PAHO/WHO’s response to the pandemic

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The pandemic (H1N1) 2009 has been a unique public health event because it affected all countries of the Americas almost simultaneously, demanding an unprecedented response.

PAHO/WHO’s response to the outbreak focused on providing technical assistance for crisis management and coordination and surveillance and investigation of cases. It gave advice on health systems and services, information management, risk communication, and logistics, and assisted in resource mobilization by coordinating with important external partners.

Upon notification confirming an outbreak of illness from the pandemic (H1N1) 2009 virus associated with deaths on 23 April 2009, PAHO/WHO immediately activated its Emergency Operations Center (EOC). The EOC serves as PAHO’s center for strategic coordination, analysis, and decision-making during an emergency or crisis.

The PAHO/WHO Task Force met daily to report developments using situation reports and briefings with the media and other organizations. A website portal for the pandemic (H1N1) 2009 was created to ensure that technical information could be accessed as soon as it was made available.

The EOC provided point-of-contact services and improved communication with country and field offices as well as with other regional offices. It also provided the logistical support to deploy technical experts to the field and to ensure timely shipment of oseltamivir antiviral (Tamiflu), personal protective equipment and another supplies needed by countries to deal with the pandemic.

Country response

As part of its immediate response, PAHO/WHO deployed staff from several technical areas to affected countries. The first team arrived in Mexico on 24 April, the day after notification of the outbreak. The team offered advice and assistance in disaster management, epidemiology, health services, logistics, communication, and other fields. Nearly 100 experts were deployed in the region to Mexico, Guatemala, Honduras, Nicaragua, El Salvador, Dominican Republic, Chile, Bolivia, Ecuador, Paraguay, Argentina and Jamaica.

PAHO/WHO monitored laboratories in Member States and provided technical support in distribution and use of diagnostic kits and other laboratory equipment. This included coordinating shipment of specimens from national laboratories to WHO Collaborating Centers. Technical documentation and manuals were written, revised, and updated. Laboratory equipment, reagents, and information on their installation were provided to Cuba, Haiti, Jamaica, El Salvador, Paraguay and Dominican Republic.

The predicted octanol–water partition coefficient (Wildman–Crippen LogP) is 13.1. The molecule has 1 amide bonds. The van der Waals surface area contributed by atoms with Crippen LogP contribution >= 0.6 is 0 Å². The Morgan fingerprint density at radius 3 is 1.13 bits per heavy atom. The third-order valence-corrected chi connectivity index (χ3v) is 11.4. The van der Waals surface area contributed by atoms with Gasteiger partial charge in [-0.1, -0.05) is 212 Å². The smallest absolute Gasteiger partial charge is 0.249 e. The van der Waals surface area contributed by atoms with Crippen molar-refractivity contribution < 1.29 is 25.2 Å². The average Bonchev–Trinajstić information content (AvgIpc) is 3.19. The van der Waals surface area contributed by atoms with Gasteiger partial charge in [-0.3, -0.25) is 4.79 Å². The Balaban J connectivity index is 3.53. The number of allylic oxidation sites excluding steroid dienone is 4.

Technical guidelines, documents, and tools also were distributed to PAHO/WHO field staff who were working with national authorities. In addition, an Internet-based self-learning program on pandemic (H1N1) 2009 was developed and launched.
About one million doses of the oseltamivir antiviral (tamiflu) were sourced by PAHO and distributed to all countries in the region. Personal protective equipment acquired from the U.S. Agency for International Development (USAID) was also distributed. In addition, PAHO purchased and distributed 3.5 million doses of seasonal influenza vaccine.

Working with partners

PAHO’s response to the pandemic (H1N1) 2009 virus outbreak in the Region demanded internal mobilization of resources and expertise from all technical areas. PAHO’s strategic approach to the situation required support from key external partners, who contributed to establishing a wide and successful operations network throughout the response to the outbreak.

USAID has been a key partner for PAHO since the early stages of the outbreak. PAHO was able to secure an additional 25,000 personal protective kits from USAID which were distributed to countries from the Regional Humanitarian Response Depot based in Panama. An additional 220,000 treatments of tamiflu were loaned by USAID and the U.S. Centers for Disease Control and Prevention (CDC) in response to urgent requests made by those countries reporting the highest number of confirmed cases.

Securing additional operating resources has been an important aspect of PAHO’s response to the pandemic. Established partnerships and funding mechanisms with USAID, the Canadian International Development Agency (CIDA), and the Spanish Agency for International Cooperation and Development (AECID) made it possible to increase operations in the region. PAHO also has the responsibility of informing officials from countries outside the region and other organizations about actions taken in response to the evolving situation. For more information, write to Dr. Robert Lee at This e-mail address is being protected from spambots. You need JavaScript enabled to view it .

 

Emergency Preparedness and Disaster Relief

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